Billy ducks the first punch, feints right and comes up on the left to circle behind the man and break a glass over his head. It’s late and everyone is drunk, him included, which works to his benefit—alcohol makes them sloppy and obvious, but it lights a fire in him, makes him all the more wary for it. Makes him angrier, too.
Dangerous, to drink the way he does, sticking out the way he does. But he’d spent years now, on his own, and he knows better than to drop his guard under any circumstance, drunk or not. And there is so little in his life to look forward too—a man like him can’t begrudge himself too much, for fear of letting life grind him down under its heel. If he drinks a little more than he should sometimes, what of it? He still wakes up every morning. Still hasn’t met a man who could take him down for longer than that.
He slams the last man’s head against the bar, once and then twice for good measure, until the man goes limp in his hands and he lets the body drop to the floor. And that was six of them down for the count, all unconscious if not worse, bar emptied out save for one man staring at him queerly from across the room.
Billy shifts slightly, squares off his shoulders, waiting on the man to lift his rifle; but he doesn’t. Instead, the man deliberately takes his finger off the trigger and gives his full name, which is enough of a rarity these days that Billy pauses.
When he first came to America, he thought maybe that Americans did things differently somehow. But he found out soon enough that the difference lay with him, and not with Americans. All the world over, it seems, people introduce themselves with their full names, quick as anything, in hopes of finding the one person with it printed on their skin. White folk look at him, and it’s not a matter of that hope dying, as much as it is an incomprehension that it could even be found there in the first place. No one gives their name to him because he doesn’t matter.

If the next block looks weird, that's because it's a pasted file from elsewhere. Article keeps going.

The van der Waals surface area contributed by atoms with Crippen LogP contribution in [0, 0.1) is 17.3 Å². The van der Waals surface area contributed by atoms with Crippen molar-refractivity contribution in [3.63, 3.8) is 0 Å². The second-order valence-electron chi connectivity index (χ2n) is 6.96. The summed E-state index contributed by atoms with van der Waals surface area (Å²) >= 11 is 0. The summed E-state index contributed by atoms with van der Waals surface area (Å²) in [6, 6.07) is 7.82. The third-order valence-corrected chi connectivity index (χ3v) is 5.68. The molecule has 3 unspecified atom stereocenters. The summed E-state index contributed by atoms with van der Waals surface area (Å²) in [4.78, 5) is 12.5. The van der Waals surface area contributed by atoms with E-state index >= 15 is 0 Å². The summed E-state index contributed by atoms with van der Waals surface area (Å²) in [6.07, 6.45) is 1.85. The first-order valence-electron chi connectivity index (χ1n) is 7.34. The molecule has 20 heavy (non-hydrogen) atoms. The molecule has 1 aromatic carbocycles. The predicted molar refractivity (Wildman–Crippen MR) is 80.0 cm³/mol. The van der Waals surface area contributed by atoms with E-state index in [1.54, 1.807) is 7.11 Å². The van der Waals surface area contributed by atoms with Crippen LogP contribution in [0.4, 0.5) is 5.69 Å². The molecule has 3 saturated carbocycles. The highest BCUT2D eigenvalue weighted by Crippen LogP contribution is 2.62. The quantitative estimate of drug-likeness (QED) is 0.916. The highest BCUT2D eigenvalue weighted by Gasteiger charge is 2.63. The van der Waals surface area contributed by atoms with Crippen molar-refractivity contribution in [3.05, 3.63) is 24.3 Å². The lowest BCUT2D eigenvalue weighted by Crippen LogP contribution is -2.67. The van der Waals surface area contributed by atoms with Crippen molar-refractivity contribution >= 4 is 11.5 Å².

So the man gives him his full name, a proper introduction of the sort that Billy never gets anymore, and Billy lets the words sink in.
What the actual fuck. How the fuck are they going to have a whole show dedicated to music and how it changes lives and how important it is to people then say that rock doesn’t matter. Just because Rock isn’t as big as Hip-Hop or Pop doesn’t mean it doesn’t matter. It matters to millions of people. It matters to people who look up to those artists. Not like it matters but rock means something to millions of people and has saved lives of millions of people. Not like it matters but fuck you MTV.
“White girls should wear braids too!”
“Iggy is the queen of rap.”
“All lives matter!”
“I wish I could be ghetto like you”
“Some parts in the Light Girls docu.”
“I date outside of my race bc black men ain’t ish…”
“All dark skin girls look like roaches”
“Don’t you think that color is a little too bright for you?”